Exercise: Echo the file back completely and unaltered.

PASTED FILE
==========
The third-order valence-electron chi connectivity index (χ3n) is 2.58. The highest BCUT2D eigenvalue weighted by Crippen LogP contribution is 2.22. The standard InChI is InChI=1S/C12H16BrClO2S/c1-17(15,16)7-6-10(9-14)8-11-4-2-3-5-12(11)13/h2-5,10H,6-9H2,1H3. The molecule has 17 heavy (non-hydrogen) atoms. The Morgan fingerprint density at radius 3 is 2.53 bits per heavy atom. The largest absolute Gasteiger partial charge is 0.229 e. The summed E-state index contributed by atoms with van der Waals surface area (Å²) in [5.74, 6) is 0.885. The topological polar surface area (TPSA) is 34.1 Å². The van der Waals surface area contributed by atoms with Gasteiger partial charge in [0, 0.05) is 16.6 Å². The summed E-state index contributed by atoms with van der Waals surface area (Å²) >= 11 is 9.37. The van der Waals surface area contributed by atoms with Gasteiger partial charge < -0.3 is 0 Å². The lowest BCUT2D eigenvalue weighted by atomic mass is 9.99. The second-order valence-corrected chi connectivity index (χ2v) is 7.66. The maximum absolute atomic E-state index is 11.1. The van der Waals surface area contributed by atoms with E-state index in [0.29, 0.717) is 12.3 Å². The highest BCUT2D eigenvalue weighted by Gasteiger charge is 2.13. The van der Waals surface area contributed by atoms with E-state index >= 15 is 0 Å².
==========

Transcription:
The third-order valence-electron chi connectivity index (χ3n) is 2.58. The highest BCUT2D eigenvalue weighted by Crippen LogP contribution is 2.22. The standard InChI is InChI=1S/C12H16BrClO2S/c1-17(15,16)7-6-10(9-14)8-11-4-2-3-5-12(11)13/h2-5,10H,6-9H2,1H3. The molecule has 17 heavy (non-hydrogen) atoms. The Morgan fingerprint density at radius 3 is 2.53 bits per heavy atom. The largest absolute Gasteiger partial charge is 0.229 e. The summed E-state index contributed by atoms with van der Waals surface area (Å²) in [5.74, 6) is 0.885. The topological polar surface area (TPSA) is 34.1 Å². The van der Waals surface area contributed by atoms with Gasteiger partial charge in [0, 0.05) is 16.6 Å². The summed E-state index contributed by atoms with van der Waals surface area (Å²) >= 11 is 9.37. The van der Waals surface area contributed by atoms with Gasteiger partial charge < -0.3 is 0 Å². The lowest BCUT2D eigenvalue weighted by atomic mass is 9.99. The second-order valence-corrected chi connectivity index (χ2v) is 7.66. The maximum absolute atomic E-state index is 11.1. The van der Waals surface area contributed by atoms with E-state index in [0.29, 0.717) is 12.3 Å². The highest BCUT2D eigenvalue weighted by Gasteiger charge is 2.13. The van der Waals surface area contributed by atoms with E-state index >= 15 is 0 Å².